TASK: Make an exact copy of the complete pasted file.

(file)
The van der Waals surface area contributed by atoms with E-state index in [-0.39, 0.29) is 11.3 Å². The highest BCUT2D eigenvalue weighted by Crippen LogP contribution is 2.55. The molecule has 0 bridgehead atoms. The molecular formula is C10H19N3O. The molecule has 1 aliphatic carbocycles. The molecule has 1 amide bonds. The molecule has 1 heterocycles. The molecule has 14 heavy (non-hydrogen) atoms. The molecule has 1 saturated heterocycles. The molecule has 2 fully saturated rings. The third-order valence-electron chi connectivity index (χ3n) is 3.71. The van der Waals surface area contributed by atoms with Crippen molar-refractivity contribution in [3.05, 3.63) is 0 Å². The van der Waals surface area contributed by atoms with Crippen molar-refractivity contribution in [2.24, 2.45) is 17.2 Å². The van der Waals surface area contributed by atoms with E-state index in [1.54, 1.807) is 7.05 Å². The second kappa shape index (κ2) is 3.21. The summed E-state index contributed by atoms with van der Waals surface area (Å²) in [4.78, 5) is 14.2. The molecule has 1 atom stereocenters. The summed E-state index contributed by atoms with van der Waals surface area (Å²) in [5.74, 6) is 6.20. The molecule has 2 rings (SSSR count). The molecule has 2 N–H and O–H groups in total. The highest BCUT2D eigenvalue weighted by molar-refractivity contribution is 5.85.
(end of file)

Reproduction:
The van der Waals surface area contributed by atoms with E-state index in [-0.39, 0.29) is 11.3 Å². The highest BCUT2D eigenvalue weighted by Crippen LogP contribution is 2.55. The molecule has 0 bridgehead atoms. The molecular formula is C10H19N3O. The molecule has 1 aliphatic carbocycles. The molecule has 1 amide bonds. The molecule has 1 heterocycles. The molecule has 14 heavy (non-hydrogen) atoms. The molecule has 1 saturated heterocycles. The molecule has 2 fully saturated rings. The third-order valence-electron chi connectivity index (χ3n) is 3.71. The van der Waals surface area contributed by atoms with Crippen molar-refractivity contribution in [3.05, 3.63) is 0 Å². The van der Waals surface area contributed by atoms with Crippen molar-refractivity contribution in [2.24, 2.45) is 17.2 Å². The van der Waals surface area contributed by atoms with E-state index in [1.54, 1.807) is 7.05 Å². The second kappa shape index (κ2) is 3.21. The summed E-state index contributed by atoms with van der Waals surface area (Å²) in [4.78, 5) is 14.2. The molecule has 1 atom stereocenters. The summed E-state index contributed by atoms with van der Waals surface area (Å²) in [5.74, 6) is 6.20. The molecule has 2 rings (SSSR count). The molecule has 2 N–H and O–H groups in total. The highest BCUT2D eigenvalue weighted by molar-refractivity contribution is 5.85.